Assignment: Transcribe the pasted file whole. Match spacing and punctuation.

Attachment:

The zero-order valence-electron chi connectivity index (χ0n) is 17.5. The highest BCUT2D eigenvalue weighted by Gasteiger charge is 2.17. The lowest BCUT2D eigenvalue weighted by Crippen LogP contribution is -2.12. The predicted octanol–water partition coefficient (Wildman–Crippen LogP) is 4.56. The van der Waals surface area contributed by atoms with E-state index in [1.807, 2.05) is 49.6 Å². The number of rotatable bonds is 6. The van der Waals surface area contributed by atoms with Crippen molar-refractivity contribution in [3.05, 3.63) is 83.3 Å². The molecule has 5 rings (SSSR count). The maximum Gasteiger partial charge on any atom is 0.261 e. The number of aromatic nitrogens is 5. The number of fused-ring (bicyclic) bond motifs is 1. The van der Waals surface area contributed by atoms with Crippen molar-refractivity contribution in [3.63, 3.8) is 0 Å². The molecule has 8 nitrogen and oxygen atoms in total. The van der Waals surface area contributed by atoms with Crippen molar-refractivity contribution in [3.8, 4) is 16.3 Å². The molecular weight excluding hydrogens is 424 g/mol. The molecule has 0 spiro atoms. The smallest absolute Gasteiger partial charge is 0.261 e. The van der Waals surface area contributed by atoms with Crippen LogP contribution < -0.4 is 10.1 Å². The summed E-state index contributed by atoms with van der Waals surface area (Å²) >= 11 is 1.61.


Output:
The zero-order valence-electron chi connectivity index (χ0n) is 17.5. The highest BCUT2D eigenvalue weighted by Gasteiger charge is 2.17. The lowest BCUT2D eigenvalue weighted by Crippen LogP contribution is -2.12. The predicted octanol–water partition coefficient (Wildman–Crippen LogP) is 4.56. The van der Waals surface area contributed by atoms with E-state index in [1.807, 2.05) is 49.6 Å². The number of rotatable bonds is 6. The van der Waals surface area contributed by atoms with Crippen molar-refractivity contribution in [3.05, 3.63) is 83.3 Å². The molecule has 5 rings (SSSR count). The maximum Gasteiger partial charge on any atom is 0.261 e. The number of aromatic nitrogens is 5. The number of fused-ring (bicyclic) bond motifs is 1. The van der Waals surface area contributed by atoms with Crippen molar-refractivity contribution in [3.63, 3.8) is 0 Å². The molecule has 8 nitrogen and oxygen atoms in total. The van der Waals surface area contributed by atoms with Crippen molar-refractivity contribution in [3.8, 4) is 16.3 Å². The molecular weight excluding hydrogens is 424 g/mol. The molecule has 0 spiro atoms. The smallest absolute Gasteiger partial charge is 0.261 e. The van der Waals surface area contributed by atoms with Crippen LogP contribution < -0.4 is 10.1 Å². The summed E-state index contributed by atoms with van der Waals surface area (Å²) >= 11 is 1.61.